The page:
But in my living room, Richter's Brandenburgs sound very different from Klemperer's, Harnoncourt's, or any other conductor's. Through my Krell/Martin-Logan system, distinguishing marks become obvious and—importantly—they're not just incidental. They're not different window dressings on the same, essential pieces of music. Some Brandenburgs are wooden and plodding; others are vivacious and (for me, at least) sometimes dramatic and hair-raising. They're all different.

So which Brandenburgs are the real or essential Brandenburgs? To audiophiles, the question rings hollow. We celebrate these differences among recordings and prize audio systems for their ability to detect them. If you agree that there simply is no real or essential version of the Brandenbergs (or of any other piece of music), then you're Darwinian, too. For there is no real or essential version of a giraffe or anteater, either. What exist are populations of animals and populations of musical performances (footnote 1). Each member of these populations is different in ways that count.

This may be the difference between audiophiles and those hordes of music-lovers who are happy with mid-fi or low-fi systems. They're not very Darwinian. Just as I have to listen through the sound of my car radio (and the rattling of a plastic speaker grille) to the musical information inside it, they must tend to listen through their systems. The trick is to ignore the bad sound but still hear good music.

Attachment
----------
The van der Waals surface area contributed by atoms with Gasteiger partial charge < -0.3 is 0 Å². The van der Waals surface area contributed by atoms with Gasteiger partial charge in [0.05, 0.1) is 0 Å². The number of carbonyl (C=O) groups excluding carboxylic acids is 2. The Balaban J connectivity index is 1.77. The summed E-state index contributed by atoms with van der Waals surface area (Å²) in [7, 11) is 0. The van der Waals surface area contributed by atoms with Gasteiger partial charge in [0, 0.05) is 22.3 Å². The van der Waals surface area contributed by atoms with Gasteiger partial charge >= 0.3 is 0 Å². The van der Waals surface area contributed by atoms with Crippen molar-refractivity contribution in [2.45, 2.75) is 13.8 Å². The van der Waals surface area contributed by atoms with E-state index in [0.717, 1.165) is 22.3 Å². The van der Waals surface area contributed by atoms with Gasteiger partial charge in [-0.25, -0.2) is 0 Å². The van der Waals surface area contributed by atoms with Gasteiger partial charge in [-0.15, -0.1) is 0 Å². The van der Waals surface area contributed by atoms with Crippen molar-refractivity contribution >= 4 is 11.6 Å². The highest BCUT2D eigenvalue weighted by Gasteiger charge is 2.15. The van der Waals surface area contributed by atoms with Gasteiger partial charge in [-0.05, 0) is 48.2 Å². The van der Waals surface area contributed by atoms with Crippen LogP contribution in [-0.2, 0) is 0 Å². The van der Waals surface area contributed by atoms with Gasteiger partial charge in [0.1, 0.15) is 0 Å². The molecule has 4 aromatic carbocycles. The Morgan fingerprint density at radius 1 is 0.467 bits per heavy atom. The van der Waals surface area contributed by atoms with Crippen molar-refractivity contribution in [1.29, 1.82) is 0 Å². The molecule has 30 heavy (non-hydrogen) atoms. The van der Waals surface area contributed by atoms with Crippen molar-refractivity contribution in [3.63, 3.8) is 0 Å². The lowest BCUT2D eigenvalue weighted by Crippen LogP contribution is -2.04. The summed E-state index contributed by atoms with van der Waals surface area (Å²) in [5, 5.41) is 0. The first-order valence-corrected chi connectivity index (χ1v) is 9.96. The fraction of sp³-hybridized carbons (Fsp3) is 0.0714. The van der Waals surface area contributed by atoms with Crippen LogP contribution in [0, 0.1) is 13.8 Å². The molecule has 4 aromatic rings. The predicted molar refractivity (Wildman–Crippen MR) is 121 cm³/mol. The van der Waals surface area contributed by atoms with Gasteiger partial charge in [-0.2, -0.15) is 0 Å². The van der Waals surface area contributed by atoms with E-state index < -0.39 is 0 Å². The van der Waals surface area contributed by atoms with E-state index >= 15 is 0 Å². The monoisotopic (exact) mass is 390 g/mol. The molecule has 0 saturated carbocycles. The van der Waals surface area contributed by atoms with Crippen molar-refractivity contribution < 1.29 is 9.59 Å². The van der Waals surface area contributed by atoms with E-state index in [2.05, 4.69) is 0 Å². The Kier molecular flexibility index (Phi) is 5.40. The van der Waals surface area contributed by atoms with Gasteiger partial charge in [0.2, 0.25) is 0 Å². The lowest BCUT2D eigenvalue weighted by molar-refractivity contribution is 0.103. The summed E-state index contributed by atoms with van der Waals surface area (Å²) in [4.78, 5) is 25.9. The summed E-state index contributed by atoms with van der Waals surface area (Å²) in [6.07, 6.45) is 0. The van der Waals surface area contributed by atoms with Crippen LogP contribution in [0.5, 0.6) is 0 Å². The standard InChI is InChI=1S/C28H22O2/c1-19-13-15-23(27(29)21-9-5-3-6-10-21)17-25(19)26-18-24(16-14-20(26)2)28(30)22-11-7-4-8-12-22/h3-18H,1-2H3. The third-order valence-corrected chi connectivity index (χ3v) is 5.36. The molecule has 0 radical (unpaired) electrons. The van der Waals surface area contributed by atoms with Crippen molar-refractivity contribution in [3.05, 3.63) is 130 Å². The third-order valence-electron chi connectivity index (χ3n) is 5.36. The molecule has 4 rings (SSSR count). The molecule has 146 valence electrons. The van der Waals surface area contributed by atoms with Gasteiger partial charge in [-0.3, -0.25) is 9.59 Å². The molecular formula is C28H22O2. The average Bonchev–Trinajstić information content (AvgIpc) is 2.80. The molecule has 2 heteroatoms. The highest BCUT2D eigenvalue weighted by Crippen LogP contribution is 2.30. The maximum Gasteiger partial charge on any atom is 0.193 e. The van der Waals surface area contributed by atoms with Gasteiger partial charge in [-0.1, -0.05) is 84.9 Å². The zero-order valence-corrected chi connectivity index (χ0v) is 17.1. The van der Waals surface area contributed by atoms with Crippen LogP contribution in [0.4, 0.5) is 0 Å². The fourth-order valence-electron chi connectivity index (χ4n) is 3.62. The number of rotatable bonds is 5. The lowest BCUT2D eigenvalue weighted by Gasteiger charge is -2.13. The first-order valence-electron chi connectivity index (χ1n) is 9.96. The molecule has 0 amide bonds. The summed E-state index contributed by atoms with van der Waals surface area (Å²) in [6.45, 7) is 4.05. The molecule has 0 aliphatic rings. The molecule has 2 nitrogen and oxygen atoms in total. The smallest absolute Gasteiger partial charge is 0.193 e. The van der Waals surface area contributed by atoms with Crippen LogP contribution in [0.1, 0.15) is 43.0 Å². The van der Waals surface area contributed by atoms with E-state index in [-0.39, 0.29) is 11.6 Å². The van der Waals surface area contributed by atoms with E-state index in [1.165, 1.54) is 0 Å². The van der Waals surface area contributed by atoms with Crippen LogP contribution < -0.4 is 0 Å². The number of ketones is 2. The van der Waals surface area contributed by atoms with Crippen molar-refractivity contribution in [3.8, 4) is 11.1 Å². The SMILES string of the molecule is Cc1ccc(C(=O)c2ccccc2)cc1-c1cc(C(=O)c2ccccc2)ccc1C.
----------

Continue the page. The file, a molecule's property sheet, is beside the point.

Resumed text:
A professor of mine once lectured me about the singular genius of Beethoven. (I had dared to opine that Bach was more interesting.) Yet he never once mentioned the sound of Beethoven's music, or the experience of hearing any particular symphony. He just listed an impressive array of formal musicological innovations that Beethoven had pioneered. Coincidence or not, the speaker cartons I spied in his office (where I stood corrected) betrayed his mid-fi leanings. His speakers at home were big old mid-'70s Advents—fine for hearing a contrapuntal hyper-mega-inversion (or whatever—I'm no musicologist), but not so good for telling the CSO from the LSO, a Telecaster from a Stratocaster, and the other sorts of sonic variations that reveal music's populational character.

So Darwin's universal acid might have something to eat through over at Stereo Review, but it leaves much of audiophilia untouched. We're already Darwinian. Besides, every audiophile knows that good sound and expensive, exotic equipment are aphrodisiacs. (Born in 1962, I've always assumed that I was a Living Stereo baby.) And if the warm glow of 6550s or a faceplate's satin finish don't always lead to activities that can modify the genetic makeup of our planet, they'll at least seduce an audiophile to write a check.

Footnote 1: This is not to say that we don't have our favorite recordings and performances, or that all of them are equally good or bad. The point is that these choices and evaluations are our own. They are not intrinsic to any member of the population.